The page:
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    • #11680
      Martina
      Participant

      What I hate about Pulmonary arterial hypertension
      1) Stress during changing container with my medication. Will there be alarm? Did I do it right?
      2) Permanent exhaustion. It´s one of symptoms. I need a lot of, really lot of rest. And muscle fatigue.
      3) Showering is problem. I have to cover my catheter with plastic film to protect it from water. I have it attached in my left arm, so of course, I need help with it.
      4) Constantly carrying bag with machine, which is giving me every few minutes dosage of my medication through tube. That tube has to be changed every three days. Of course, I need help with it. Again.
      5) Logically, that bag is with me 24/7, so during sleeping too. I am afraid every night, that bag will fall from bed and pull out my catheter from my arm. In that case, I would need to call ambulance immediately to avoid sepsis.
      6) I will never swim again in my life. I love water so much. It calmed me. I will never again lie in bath or be in the sea.
      7) I am forbidden to carry things heavier than 5 kilograms. I was always so proud on my strenght in my arms, so proud, that I can help my old mother. She is 71. She can´t carry heavy things. I can´t lift my niece. I can´t lift daughters of my friends.
      8) How to get on holiday? I need lot of medical supplies (syringes, 50 ml of solution of NaCl, needles, disinfectant, medication Veletri, tubes, containers, spare machine) plus clothes and hygienic things of course. I don´t think, that all of this is lighter than 5 kilograms. And I need to get in and from the train with it. And I can´t lift my left arm above my head. It´s forbidden too. I have no idea, how to get to my Fantasy festival, to which I am looking for whole year.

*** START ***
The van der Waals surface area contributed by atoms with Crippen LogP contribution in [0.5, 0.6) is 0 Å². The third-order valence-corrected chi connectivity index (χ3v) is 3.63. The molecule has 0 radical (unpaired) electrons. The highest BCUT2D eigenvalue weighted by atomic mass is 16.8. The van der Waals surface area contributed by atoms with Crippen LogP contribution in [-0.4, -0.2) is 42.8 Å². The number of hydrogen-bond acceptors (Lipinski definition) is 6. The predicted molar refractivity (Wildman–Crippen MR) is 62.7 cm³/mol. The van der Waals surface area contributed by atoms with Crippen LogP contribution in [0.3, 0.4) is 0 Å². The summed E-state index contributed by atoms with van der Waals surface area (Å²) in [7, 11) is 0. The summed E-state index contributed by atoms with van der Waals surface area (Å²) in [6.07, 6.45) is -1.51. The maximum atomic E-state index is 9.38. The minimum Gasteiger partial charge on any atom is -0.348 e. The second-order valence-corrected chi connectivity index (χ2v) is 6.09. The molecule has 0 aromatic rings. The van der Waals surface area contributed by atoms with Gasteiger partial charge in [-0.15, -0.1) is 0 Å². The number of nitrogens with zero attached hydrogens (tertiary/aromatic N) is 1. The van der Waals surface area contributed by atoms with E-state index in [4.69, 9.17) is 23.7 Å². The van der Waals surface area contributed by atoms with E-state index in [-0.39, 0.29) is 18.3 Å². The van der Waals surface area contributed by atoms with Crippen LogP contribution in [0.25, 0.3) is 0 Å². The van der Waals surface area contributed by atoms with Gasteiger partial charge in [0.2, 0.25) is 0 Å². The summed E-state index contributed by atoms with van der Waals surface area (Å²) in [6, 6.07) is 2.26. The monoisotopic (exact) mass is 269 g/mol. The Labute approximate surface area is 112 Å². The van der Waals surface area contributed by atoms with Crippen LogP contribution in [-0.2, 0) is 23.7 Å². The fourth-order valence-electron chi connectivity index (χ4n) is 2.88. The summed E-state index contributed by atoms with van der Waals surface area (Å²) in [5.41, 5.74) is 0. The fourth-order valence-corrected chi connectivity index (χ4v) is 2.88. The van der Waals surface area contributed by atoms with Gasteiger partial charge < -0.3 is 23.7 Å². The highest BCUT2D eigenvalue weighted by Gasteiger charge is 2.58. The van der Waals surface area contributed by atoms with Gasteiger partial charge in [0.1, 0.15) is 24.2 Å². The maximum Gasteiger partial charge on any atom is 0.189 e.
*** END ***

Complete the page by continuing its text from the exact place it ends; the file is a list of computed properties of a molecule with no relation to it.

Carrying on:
9) I am allowed to drink only 1,5 l of fluid. It´s a really insufficient for me, but I can´t drink more, because more fluid would be dangerous for my heart. My heart wouldn´t be able to pump it. I take diuretics to avoid storing water in my body, mainly in my liver. I lost 11 kilograms during almost two weeks in the hospital. So much water in my body. I am constantly thirsty.
      10) I have to be on low salt diet. Food has no taste.
      11) I have to watch my weight. I mean it.
      12) Palpitations and low blood pressure.
      13) Pain jaw. Every time I bite into food or drink a little water, terrible
      blinding pain.
      14) It´s incurable disease. Per my doctor I am high risk patient and he put me on the most aggressive meds.
      15) It ruined my life.

    • #11681
      Brittany Foster
      Keymaster

      Hi Martina,
      I’m sure many of us can relate to these feelings of frustration and hate that you are experiencing. There are so many days where I hate this as well. Even though I know hating it won’t make it go away. There are days where I wish it would. The palpitations, low blood pressure, and fatigue are probably my worst complaints and the hardest symptoms to manage. It can be awful when you feel as though you don’t have the energy to do simple things. What are some ways that you manage your frustrations and your symptoms?

    • #11686
      Beverly Repouille
      Participant

      Martina, I know exactly how you feel. I was diagnosed 2 years ago and felt my world had collapsed around me. I couldn’t do all the things I loved doing. I went through denying there was a problem, to feeling sorry for myself, to being angry. Then finally I realized that no one could change how I reacted to this disease except me. I’m working on finding other things I CAN do. It’s not easy – but it’s better than being angry all the time.

      We are here for you! HUGS!

      • #11689
        Kathleen Sheffer
        Participant